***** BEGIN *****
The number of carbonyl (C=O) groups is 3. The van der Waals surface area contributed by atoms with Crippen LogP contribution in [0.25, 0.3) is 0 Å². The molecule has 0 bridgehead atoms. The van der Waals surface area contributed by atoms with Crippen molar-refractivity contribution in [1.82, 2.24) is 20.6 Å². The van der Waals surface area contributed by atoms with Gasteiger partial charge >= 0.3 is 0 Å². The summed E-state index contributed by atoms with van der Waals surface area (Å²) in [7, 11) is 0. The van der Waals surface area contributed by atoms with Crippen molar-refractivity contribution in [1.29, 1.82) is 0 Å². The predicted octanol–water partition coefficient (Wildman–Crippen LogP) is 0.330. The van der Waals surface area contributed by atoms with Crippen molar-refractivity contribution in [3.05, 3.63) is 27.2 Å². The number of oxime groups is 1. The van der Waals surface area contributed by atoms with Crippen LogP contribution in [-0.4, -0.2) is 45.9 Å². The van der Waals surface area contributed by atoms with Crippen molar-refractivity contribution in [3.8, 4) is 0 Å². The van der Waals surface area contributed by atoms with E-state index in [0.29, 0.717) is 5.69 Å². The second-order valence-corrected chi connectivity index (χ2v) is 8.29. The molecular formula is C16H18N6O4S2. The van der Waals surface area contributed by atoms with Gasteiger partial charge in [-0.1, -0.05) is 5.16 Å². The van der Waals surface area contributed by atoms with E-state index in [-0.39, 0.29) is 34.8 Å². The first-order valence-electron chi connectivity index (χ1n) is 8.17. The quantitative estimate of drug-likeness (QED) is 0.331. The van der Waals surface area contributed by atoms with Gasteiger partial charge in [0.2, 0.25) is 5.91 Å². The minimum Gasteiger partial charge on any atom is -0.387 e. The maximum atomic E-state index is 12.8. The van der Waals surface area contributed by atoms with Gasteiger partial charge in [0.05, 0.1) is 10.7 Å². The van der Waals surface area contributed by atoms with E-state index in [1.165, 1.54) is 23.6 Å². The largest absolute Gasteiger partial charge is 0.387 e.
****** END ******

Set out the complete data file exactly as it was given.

The number of carbonyl (C=O) groups is 3. The van der Waals surface area contributed by atoms with Crippen LogP contribution in [0.25, 0.3) is 0 Å². The molecule has 0 bridgehead atoms. The van der Waals surface area contributed by atoms with Crippen molar-refractivity contribution in [1.82, 2.24) is 20.6 Å². The van der Waals surface area contributed by atoms with Gasteiger partial charge >= 0.3 is 0 Å². The summed E-state index contributed by atoms with van der Waals surface area (Å²) in [7, 11) is 0. The van der Waals surface area contributed by atoms with Crippen molar-refractivity contribution in [1.29, 1.82) is 0 Å². The predicted octanol–water partition coefficient (Wildman–Crippen LogP) is 0.330. The van der Waals surface area contributed by atoms with Crippen molar-refractivity contribution in [3.05, 3.63) is 27.2 Å². The number of oxime groups is 1. The van der Waals surface area contributed by atoms with Crippen LogP contribution in [-0.4, -0.2) is 45.9 Å². The van der Waals surface area contributed by atoms with Crippen molar-refractivity contribution in [3.8, 4) is 0 Å². The van der Waals surface area contributed by atoms with E-state index in [0.29, 0.717) is 5.69 Å². The second-order valence-corrected chi connectivity index (χ2v) is 8.29. The molecular formula is C16H18N6O4S2. The van der Waals surface area contributed by atoms with Gasteiger partial charge in [-0.1, -0.05) is 5.16 Å². The van der Waals surface area contributed by atoms with E-state index in [-0.39, 0.29) is 34.8 Å². The first-order valence-electron chi connectivity index (χ1n) is 8.17. The quantitative estimate of drug-likeness (QED) is 0.331. The van der Waals surface area contributed by atoms with Gasteiger partial charge in [0.2, 0.25) is 5.91 Å². The minimum Gasteiger partial charge on any atom is -0.387 e. The maximum atomic E-state index is 12.8. The van der Waals surface area contributed by atoms with Gasteiger partial charge in [0.05, 0.1) is 10.7 Å². The van der Waals surface area contributed by atoms with E-state index in [1.165, 1.54) is 23.6 Å². The largest absolute Gasteiger partial charge is 0.387 e.